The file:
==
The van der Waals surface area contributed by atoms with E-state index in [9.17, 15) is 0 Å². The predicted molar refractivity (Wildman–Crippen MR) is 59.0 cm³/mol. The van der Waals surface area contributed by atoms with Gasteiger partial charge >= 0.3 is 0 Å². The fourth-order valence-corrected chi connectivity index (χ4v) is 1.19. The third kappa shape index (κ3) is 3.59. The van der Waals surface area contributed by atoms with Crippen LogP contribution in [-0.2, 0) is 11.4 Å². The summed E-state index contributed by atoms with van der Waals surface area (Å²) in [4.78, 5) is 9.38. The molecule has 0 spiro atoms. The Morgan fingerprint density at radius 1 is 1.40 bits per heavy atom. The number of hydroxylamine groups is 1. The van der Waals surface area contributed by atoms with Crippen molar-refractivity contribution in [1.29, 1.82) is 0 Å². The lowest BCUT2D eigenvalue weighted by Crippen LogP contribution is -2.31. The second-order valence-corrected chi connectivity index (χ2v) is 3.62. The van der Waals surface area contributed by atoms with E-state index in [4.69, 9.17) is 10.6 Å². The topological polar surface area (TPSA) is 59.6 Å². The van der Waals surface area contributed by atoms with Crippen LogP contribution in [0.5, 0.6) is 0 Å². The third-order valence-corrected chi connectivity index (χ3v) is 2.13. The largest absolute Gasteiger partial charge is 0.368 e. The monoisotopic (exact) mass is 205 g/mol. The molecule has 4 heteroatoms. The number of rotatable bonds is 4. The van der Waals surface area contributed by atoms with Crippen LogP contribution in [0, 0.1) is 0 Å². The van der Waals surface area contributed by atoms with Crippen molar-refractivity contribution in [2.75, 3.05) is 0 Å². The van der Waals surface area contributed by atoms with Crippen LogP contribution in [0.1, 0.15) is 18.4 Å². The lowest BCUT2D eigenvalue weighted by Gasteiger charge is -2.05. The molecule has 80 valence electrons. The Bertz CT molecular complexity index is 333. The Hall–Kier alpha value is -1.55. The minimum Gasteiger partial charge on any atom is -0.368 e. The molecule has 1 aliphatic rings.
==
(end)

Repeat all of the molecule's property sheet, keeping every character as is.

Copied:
The van der Waals surface area contributed by atoms with E-state index in [9.17, 15) is 0 Å². The predicted molar refractivity (Wildman–Crippen MR) is 59.0 cm³/mol. The van der Waals surface area contributed by atoms with Gasteiger partial charge >= 0.3 is 0 Å². The fourth-order valence-corrected chi connectivity index (χ4v) is 1.19. The third kappa shape index (κ3) is 3.59. The van der Waals surface area contributed by atoms with Crippen LogP contribution in [-0.2, 0) is 11.4 Å². The summed E-state index contributed by atoms with van der Waals surface area (Å²) in [4.78, 5) is 9.38. The molecule has 0 spiro atoms. The Morgan fingerprint density at radius 1 is 1.40 bits per heavy atom. The number of hydroxylamine groups is 1. The van der Waals surface area contributed by atoms with Crippen molar-refractivity contribution in [1.29, 1.82) is 0 Å². The lowest BCUT2D eigenvalue weighted by Crippen LogP contribution is -2.31. The second-order valence-corrected chi connectivity index (χ2v) is 3.62. The van der Waals surface area contributed by atoms with E-state index in [4.69, 9.17) is 10.6 Å². The topological polar surface area (TPSA) is 59.6 Å². The van der Waals surface area contributed by atoms with Crippen LogP contribution in [0.5, 0.6) is 0 Å². The third-order valence-corrected chi connectivity index (χ3v) is 2.13. The largest absolute Gasteiger partial charge is 0.368 e. The monoisotopic (exact) mass is 205 g/mol. The molecule has 4 heteroatoms. The number of rotatable bonds is 4. The van der Waals surface area contributed by atoms with Crippen LogP contribution in [0, 0.1) is 0 Å². The van der Waals surface area contributed by atoms with Crippen molar-refractivity contribution in [2.75, 3.05) is 0 Å². The van der Waals surface area contributed by atoms with Crippen LogP contribution in [0.1, 0.15) is 18.4 Å². The lowest BCUT2D eigenvalue weighted by Gasteiger charge is -2.05. The molecule has 80 valence electrons. The Bertz CT molecular complexity index is 333. The Hall–Kier alpha value is -1.55. The minimum Gasteiger partial charge on any atom is -0.368 e. The molecule has 1 aliphatic rings.